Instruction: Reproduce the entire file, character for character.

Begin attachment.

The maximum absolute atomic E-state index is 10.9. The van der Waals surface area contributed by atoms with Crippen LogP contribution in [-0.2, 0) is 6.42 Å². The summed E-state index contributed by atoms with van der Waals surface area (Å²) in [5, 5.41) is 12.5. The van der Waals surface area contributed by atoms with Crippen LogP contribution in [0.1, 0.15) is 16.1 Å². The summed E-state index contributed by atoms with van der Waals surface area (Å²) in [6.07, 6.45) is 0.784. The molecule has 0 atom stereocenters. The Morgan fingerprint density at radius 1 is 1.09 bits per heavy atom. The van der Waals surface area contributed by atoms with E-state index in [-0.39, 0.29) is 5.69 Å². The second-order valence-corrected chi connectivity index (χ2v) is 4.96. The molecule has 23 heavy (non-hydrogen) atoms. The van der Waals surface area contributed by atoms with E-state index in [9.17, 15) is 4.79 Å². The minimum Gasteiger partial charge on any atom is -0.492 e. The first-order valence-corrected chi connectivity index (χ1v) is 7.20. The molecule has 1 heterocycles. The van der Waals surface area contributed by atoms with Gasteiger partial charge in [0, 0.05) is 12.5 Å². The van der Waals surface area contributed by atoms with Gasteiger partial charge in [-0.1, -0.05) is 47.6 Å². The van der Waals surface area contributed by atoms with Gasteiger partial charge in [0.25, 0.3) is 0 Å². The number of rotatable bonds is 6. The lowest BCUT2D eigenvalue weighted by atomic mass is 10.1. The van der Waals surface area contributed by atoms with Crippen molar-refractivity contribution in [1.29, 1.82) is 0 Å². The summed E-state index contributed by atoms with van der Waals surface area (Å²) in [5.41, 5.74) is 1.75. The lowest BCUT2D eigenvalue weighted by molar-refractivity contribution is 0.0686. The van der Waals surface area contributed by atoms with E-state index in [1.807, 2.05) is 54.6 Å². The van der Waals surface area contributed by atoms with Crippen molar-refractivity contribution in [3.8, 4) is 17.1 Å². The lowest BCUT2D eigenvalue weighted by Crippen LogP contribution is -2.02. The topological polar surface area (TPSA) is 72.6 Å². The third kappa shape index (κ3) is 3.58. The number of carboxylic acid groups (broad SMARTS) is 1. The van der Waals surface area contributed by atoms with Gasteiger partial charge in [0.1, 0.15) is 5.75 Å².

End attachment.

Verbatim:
The maximum absolute atomic E-state index is 10.9. The van der Waals surface area contributed by atoms with Crippen LogP contribution in [-0.2, 0) is 6.42 Å². The summed E-state index contributed by atoms with van der Waals surface area (Å²) in [5, 5.41) is 12.5. The van der Waals surface area contributed by atoms with Crippen LogP contribution in [0.1, 0.15) is 16.1 Å². The summed E-state index contributed by atoms with van der Waals surface area (Å²) in [6.07, 6.45) is 0.784. The molecule has 0 atom stereocenters. The Morgan fingerprint density at radius 1 is 1.09 bits per heavy atom. The van der Waals surface area contributed by atoms with E-state index in [-0.39, 0.29) is 5.69 Å². The second-order valence-corrected chi connectivity index (χ2v) is 4.96. The molecule has 23 heavy (non-hydrogen) atoms. The van der Waals surface area contributed by atoms with E-state index in [9.17, 15) is 4.79 Å². The minimum Gasteiger partial charge on any atom is -0.492 e. The first-order valence-corrected chi connectivity index (χ1v) is 7.20. The molecule has 1 heterocycles. The van der Waals surface area contributed by atoms with Gasteiger partial charge in [0, 0.05) is 12.5 Å². The van der Waals surface area contributed by atoms with Gasteiger partial charge in [-0.1, -0.05) is 47.6 Å². The van der Waals surface area contributed by atoms with Gasteiger partial charge in [0.25, 0.3) is 0 Å². The number of rotatable bonds is 6. The lowest BCUT2D eigenvalue weighted by atomic mass is 10.1. The van der Waals surface area contributed by atoms with Crippen molar-refractivity contribution in [1.29, 1.82) is 0 Å². The summed E-state index contributed by atoms with van der Waals surface area (Å²) in [5.41, 5.74) is 1.75. The lowest BCUT2D eigenvalue weighted by molar-refractivity contribution is 0.0686. The van der Waals surface area contributed by atoms with E-state index in [1.807, 2.05) is 54.6 Å². The van der Waals surface area contributed by atoms with Crippen molar-refractivity contribution in [3.8, 4) is 17.1 Å². The lowest BCUT2D eigenvalue weighted by Crippen LogP contribution is -2.02. The topological polar surface area (TPSA) is 72.6 Å². The third kappa shape index (κ3) is 3.58. The number of carboxylic acid groups (broad SMARTS) is 1. The van der Waals surface area contributed by atoms with Gasteiger partial charge in [0.1, 0.15) is 5.75 Å².